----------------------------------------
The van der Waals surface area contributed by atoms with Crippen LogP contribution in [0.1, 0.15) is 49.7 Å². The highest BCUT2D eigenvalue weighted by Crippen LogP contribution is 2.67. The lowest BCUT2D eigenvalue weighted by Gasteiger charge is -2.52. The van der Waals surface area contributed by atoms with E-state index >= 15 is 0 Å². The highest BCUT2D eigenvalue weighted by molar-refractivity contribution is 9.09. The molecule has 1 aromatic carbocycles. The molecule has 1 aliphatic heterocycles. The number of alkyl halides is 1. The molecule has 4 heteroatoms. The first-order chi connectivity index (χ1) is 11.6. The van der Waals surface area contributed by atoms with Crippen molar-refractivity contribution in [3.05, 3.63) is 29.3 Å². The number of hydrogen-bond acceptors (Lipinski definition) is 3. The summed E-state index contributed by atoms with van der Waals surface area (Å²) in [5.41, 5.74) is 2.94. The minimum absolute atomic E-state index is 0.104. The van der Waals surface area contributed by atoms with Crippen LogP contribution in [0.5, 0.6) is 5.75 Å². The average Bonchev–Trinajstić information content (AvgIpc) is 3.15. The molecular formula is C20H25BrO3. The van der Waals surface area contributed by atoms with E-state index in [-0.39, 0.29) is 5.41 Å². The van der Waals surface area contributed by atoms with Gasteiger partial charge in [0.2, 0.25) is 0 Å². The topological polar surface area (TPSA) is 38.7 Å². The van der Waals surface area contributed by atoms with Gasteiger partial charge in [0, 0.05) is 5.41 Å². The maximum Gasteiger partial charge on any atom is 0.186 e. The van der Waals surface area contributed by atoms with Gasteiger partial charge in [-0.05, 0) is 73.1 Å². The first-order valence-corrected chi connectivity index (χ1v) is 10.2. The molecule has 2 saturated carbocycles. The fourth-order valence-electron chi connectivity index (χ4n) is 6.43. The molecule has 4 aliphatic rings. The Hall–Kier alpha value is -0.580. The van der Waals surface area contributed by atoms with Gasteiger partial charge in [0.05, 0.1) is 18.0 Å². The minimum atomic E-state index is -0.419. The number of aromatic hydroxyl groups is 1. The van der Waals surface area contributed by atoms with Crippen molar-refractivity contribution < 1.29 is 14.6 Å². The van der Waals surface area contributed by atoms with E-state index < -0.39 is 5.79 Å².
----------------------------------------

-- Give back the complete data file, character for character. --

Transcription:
The van der Waals surface area contributed by atoms with Crippen LogP contribution in [0.1, 0.15) is 49.7 Å². The highest BCUT2D eigenvalue weighted by Crippen LogP contribution is 2.67. The lowest BCUT2D eigenvalue weighted by Gasteiger charge is -2.52. The van der Waals surface area contributed by atoms with E-state index >= 15 is 0 Å². The highest BCUT2D eigenvalue weighted by molar-refractivity contribution is 9.09. The molecule has 1 aromatic carbocycles. The molecule has 1 aliphatic heterocycles. The number of alkyl halides is 1. The molecule has 4 heteroatoms. The first-order chi connectivity index (χ1) is 11.6. The van der Waals surface area contributed by atoms with Crippen molar-refractivity contribution in [3.05, 3.63) is 29.3 Å². The number of hydrogen-bond acceptors (Lipinski definition) is 3. The summed E-state index contributed by atoms with van der Waals surface area (Å²) in [5.41, 5.74) is 2.94. The minimum absolute atomic E-state index is 0.104. The van der Waals surface area contributed by atoms with Crippen LogP contribution in [0.5, 0.6) is 5.75 Å². The average Bonchev–Trinajstić information content (AvgIpc) is 3.15. The molecular formula is C20H25BrO3. The van der Waals surface area contributed by atoms with E-state index in [-0.39, 0.29) is 5.41 Å². The van der Waals surface area contributed by atoms with Gasteiger partial charge in [0.2, 0.25) is 0 Å². The topological polar surface area (TPSA) is 38.7 Å². The van der Waals surface area contributed by atoms with Gasteiger partial charge in [0, 0.05) is 5.41 Å². The maximum Gasteiger partial charge on any atom is 0.186 e. The van der Waals surface area contributed by atoms with Gasteiger partial charge in [-0.05, 0) is 73.1 Å². The first-order valence-corrected chi connectivity index (χ1v) is 10.2. The molecule has 2 saturated carbocycles. The fourth-order valence-electron chi connectivity index (χ4n) is 6.43. The molecule has 4 aliphatic rings. The Hall–Kier alpha value is -0.580. The van der Waals surface area contributed by atoms with Gasteiger partial charge in [0.05, 0.1) is 18.0 Å². The minimum atomic E-state index is -0.419. The number of aromatic hydroxyl groups is 1. The van der Waals surface area contributed by atoms with Crippen molar-refractivity contribution < 1.29 is 14.6 Å². The van der Waals surface area contributed by atoms with E-state index < -0.39 is 5.79 Å².